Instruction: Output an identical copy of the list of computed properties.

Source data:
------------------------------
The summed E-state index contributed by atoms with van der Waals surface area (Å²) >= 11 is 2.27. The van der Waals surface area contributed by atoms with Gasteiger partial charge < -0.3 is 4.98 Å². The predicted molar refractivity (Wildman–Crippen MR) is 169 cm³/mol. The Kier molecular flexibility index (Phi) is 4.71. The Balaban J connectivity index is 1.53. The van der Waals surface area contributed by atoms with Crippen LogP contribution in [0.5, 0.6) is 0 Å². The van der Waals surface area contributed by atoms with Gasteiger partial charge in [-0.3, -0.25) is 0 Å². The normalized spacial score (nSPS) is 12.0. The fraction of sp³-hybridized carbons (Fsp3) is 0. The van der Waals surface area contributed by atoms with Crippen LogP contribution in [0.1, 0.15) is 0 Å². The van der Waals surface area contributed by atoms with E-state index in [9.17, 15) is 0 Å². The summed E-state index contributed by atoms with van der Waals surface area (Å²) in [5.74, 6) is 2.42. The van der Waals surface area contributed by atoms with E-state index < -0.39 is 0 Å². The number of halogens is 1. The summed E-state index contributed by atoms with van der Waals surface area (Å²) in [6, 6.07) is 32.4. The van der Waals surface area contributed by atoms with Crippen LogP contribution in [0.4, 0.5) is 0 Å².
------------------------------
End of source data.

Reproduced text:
The summed E-state index contributed by atoms with van der Waals surface area (Å²) >= 11 is 2.27. The van der Waals surface area contributed by atoms with Gasteiger partial charge < -0.3 is 4.98 Å². The predicted molar refractivity (Wildman–Crippen MR) is 169 cm³/mol. The Kier molecular flexibility index (Phi) is 4.71. The Balaban J connectivity index is 1.53. The van der Waals surface area contributed by atoms with Crippen LogP contribution in [0.5, 0.6) is 0 Å². The van der Waals surface area contributed by atoms with Gasteiger partial charge in [-0.3, -0.25) is 0 Å². The normalized spacial score (nSPS) is 12.0. The fraction of sp³-hybridized carbons (Fsp3) is 0. The van der Waals surface area contributed by atoms with Crippen LogP contribution in [0.1, 0.15) is 0 Å². The van der Waals surface area contributed by atoms with E-state index in [9.17, 15) is 0 Å². The summed E-state index contributed by atoms with van der Waals surface area (Å²) in [5.74, 6) is 2.42. The van der Waals surface area contributed by atoms with E-state index < -0.39 is 0 Å². The number of halogens is 1. The summed E-state index contributed by atoms with van der Waals surface area (Å²) in [6, 6.07) is 32.4. The van der Waals surface area contributed by atoms with Crippen LogP contribution in [0.4, 0.5) is 0 Å².